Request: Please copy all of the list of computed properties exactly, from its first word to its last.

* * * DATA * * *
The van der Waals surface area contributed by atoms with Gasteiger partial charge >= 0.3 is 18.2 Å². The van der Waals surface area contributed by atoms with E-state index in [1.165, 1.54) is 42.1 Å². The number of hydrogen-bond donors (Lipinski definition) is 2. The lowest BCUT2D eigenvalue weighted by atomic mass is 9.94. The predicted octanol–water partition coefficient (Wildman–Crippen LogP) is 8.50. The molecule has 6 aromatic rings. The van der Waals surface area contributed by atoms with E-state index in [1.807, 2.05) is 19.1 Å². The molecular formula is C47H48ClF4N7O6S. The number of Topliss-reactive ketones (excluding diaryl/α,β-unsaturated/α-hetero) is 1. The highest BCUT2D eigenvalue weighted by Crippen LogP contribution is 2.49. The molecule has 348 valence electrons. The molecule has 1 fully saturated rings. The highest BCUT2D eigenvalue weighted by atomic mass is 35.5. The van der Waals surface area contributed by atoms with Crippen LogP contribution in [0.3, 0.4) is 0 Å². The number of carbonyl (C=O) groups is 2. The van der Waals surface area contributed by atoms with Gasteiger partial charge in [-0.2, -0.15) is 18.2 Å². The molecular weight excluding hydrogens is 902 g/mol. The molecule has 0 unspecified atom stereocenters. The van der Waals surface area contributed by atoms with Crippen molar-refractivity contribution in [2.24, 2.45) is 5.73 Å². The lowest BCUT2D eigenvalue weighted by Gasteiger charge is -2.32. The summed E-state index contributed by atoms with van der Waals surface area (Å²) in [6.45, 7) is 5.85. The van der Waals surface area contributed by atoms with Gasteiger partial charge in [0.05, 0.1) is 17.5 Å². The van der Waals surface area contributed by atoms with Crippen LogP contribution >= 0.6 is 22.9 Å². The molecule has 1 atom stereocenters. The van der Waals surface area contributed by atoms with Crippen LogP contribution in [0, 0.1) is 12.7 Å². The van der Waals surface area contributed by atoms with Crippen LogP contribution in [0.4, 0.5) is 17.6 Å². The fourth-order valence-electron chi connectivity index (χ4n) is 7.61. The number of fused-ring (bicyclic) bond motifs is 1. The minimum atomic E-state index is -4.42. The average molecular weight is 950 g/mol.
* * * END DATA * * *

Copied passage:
The van der Waals surface area contributed by atoms with Gasteiger partial charge >= 0.3 is 18.2 Å². The van der Waals surface area contributed by atoms with E-state index in [1.165, 1.54) is 42.1 Å². The number of hydrogen-bond donors (Lipinski definition) is 2. The lowest BCUT2D eigenvalue weighted by atomic mass is 9.94. The predicted octanol–water partition coefficient (Wildman–Crippen LogP) is 8.50. The molecule has 6 aromatic rings. The van der Waals surface area contributed by atoms with E-state index in [1.807, 2.05) is 19.1 Å². The molecular formula is C47H48ClF4N7O6S. The number of Topliss-reactive ketones (excluding diaryl/α,β-unsaturated/α-hetero) is 1. The highest BCUT2D eigenvalue weighted by Crippen LogP contribution is 2.49. The molecule has 348 valence electrons. The molecule has 1 fully saturated rings. The highest BCUT2D eigenvalue weighted by atomic mass is 35.5. The van der Waals surface area contributed by atoms with Crippen LogP contribution in [0.3, 0.4) is 0 Å². The number of carbonyl (C=O) groups is 2. The van der Waals surface area contributed by atoms with Gasteiger partial charge in [-0.2, -0.15) is 18.2 Å². The molecular weight excluding hydrogens is 902 g/mol. The molecule has 0 unspecified atom stereocenters. The van der Waals surface area contributed by atoms with Crippen molar-refractivity contribution in [2.24, 2.45) is 5.73 Å². The lowest BCUT2D eigenvalue weighted by Gasteiger charge is -2.32. The summed E-state index contributed by atoms with van der Waals surface area (Å²) in [6.45, 7) is 5.85. The van der Waals surface area contributed by atoms with Gasteiger partial charge in [0.05, 0.1) is 17.5 Å². The van der Waals surface area contributed by atoms with Crippen LogP contribution >= 0.6 is 22.9 Å². The molecule has 1 atom stereocenters. The van der Waals surface area contributed by atoms with Crippen LogP contribution in [0, 0.1) is 12.7 Å². The van der Waals surface area contributed by atoms with Crippen LogP contribution in [0.4, 0.5) is 17.6 Å². The fourth-order valence-electron chi connectivity index (χ4n) is 7.61. The number of fused-ring (bicyclic) bond motifs is 1. The minimum atomic E-state index is -4.42. The average molecular weight is 950 g/mol.